The relationship between pH and gelation time is important because, although the position and shape of the curve may differ with different resins, once the curve is established the information can be used to predict the change in pot-life that can be affected by altering the pH. The important part of the curve is between pH 6 and pH 9, and within these limits a pot-life variation of several hours can generally be obtained. The relationship, with regard to a pure resorcinol novolak and a resorcinol/phenol novolak, each with a para-formaldehyde hardener, is shown the graphic below.
Formaldehyde may be used in any form in which it can be made available to the resin under the curing conditions. In practice the polymeric solid form of formaldehyde known as para-formaldehyde is most frequently used as the hardening or curing agent. Aqueous solution of formaldehyde in an immediately available form, thereby coverting the novolak to resite and effecting complete cure of the resin at a lower temperature than is possible when using para-fromaldehyde. The rate of depolymerisation temperatures, and is further accelerated by acids and alkalis. The curing reaction may be exothermic depending on the novolak and the form in which the formaldehyde is added.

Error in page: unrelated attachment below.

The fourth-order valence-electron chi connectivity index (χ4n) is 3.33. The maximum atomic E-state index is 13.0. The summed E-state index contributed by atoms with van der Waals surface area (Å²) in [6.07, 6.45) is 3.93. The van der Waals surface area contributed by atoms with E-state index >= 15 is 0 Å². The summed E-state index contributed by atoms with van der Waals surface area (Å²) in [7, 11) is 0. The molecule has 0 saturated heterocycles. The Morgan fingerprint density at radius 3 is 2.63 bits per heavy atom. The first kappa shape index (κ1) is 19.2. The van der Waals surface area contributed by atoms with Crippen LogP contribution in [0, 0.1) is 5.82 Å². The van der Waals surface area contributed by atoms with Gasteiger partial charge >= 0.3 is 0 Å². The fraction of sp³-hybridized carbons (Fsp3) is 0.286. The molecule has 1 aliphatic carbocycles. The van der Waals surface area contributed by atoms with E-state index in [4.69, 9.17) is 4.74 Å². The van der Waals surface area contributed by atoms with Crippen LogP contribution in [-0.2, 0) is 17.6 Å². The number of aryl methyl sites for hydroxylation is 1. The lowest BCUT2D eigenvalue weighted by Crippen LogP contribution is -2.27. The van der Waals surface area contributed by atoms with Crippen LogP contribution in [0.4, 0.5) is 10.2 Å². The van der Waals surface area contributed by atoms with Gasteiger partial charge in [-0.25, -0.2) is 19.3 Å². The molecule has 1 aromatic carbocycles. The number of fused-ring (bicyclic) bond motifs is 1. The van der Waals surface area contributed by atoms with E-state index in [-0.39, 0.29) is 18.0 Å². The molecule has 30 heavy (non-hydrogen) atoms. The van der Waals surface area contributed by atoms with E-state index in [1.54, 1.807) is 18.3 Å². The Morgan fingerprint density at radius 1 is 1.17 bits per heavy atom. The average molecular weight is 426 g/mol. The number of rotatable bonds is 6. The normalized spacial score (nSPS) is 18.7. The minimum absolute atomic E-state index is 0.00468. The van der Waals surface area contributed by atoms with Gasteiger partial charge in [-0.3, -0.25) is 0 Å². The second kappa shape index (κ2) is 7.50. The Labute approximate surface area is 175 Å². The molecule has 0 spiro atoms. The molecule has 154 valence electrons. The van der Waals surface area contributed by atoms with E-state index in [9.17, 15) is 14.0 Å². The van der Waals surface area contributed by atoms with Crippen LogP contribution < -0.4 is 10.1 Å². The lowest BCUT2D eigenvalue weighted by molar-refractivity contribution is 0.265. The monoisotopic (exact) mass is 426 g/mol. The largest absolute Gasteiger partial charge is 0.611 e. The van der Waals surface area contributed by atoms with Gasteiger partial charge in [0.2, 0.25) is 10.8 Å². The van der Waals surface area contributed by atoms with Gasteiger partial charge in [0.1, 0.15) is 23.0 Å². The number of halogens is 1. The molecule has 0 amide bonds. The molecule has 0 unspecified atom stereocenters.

Formaldehyde denote as phenolic resin can be used to cure resorcinol glue, and moreover such a hardener can be used by separate application. There are certain advantages in using a phenolic resin a hardener, such as a reduction in the rate of drying out and the ability to cure at temperatures as low as 5oC. Unfortunately we impossible make an inherently liquid resorcinol resin.